The unpredictable factor that foreign powers had not taken into account was Otto’s romanticism. This heavy ideological and psychological influence that he had brought along with him from Bavaria, pushed the king to identify with the most reckless manifestations of the so-called Greek Great Idea (Megali Idea), i.e. the expansion of the new kingdom to territories which were still under Ottoman rule. During all of the crises of the Eastern Question, culminating in the Crimean War (1853–1856), Otto and his wife Amalia had played a leading role in the attempts to fulfill this dream of the Greeks. This Roman Catholic king with his Protestant wife imagined themselves as Byzantine emperors. Only the threat of losing his kingdom (made by the British and the French) was able, time and again, to restrain his expansionist zeal. This proves that his genuine and enthusiastic patriotism was not enough to countervail the grievance of the Greeks concerning his authoritarian rule. The population overwhelmingly approved his dethronement in October 1862.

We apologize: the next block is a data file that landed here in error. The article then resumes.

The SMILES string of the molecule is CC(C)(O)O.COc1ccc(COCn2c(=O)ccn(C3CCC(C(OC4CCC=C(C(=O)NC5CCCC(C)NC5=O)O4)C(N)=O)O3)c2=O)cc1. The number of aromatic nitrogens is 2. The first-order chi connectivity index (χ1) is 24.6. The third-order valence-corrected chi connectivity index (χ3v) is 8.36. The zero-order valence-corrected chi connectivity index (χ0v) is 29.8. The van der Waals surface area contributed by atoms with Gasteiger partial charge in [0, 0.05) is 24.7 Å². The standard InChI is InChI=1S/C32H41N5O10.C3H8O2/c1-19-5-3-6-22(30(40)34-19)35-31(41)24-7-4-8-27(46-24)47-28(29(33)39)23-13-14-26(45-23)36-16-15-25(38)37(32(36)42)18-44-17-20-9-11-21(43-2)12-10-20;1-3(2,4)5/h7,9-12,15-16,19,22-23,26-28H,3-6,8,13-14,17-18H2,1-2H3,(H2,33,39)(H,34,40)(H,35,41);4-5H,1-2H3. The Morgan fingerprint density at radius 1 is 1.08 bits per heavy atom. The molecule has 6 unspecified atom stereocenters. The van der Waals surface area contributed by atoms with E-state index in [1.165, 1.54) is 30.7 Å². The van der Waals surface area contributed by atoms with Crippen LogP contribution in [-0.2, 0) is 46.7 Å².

It was not long before the Greeks began to miss their first king. After his death on July 26, 1867, just five years after his dethronement, one could read in Greek newspapers that “he was a real Greek” who “genuinely loved Greece” and even sacrificed himself for the country. In a self-critical mood, the Greek public confessed that they felt remorse for his dethronement. Furthermore, they compared him to the cold young realist Danish King George I, who had replaced him. In contrast to Otto, George I took into account the European situation and discouraged any belligerent move made in hopes of materializing the Great Idea.
Greek historiography regards Otto as an authoritarian monarch who did not understand Greek reality, while simultaneously acknowledging his passionate devotion to the Great Idea and his sincere effort to make the national dream come true. By contrast, in the German historiography, King Otto and the Bavarian Rule of Greece are not a case of great interest. The historical narrative only focuses on the reforms of the regency and considers the Wittelsbach Kingdom in Greece more as a part of the domestic policy of Ludwig I, instead of an independent and autonomous subject. More recent studies, however, view the Bavarian period in a larger historical framework and as a significant effort in the building of a modern (Greek) state.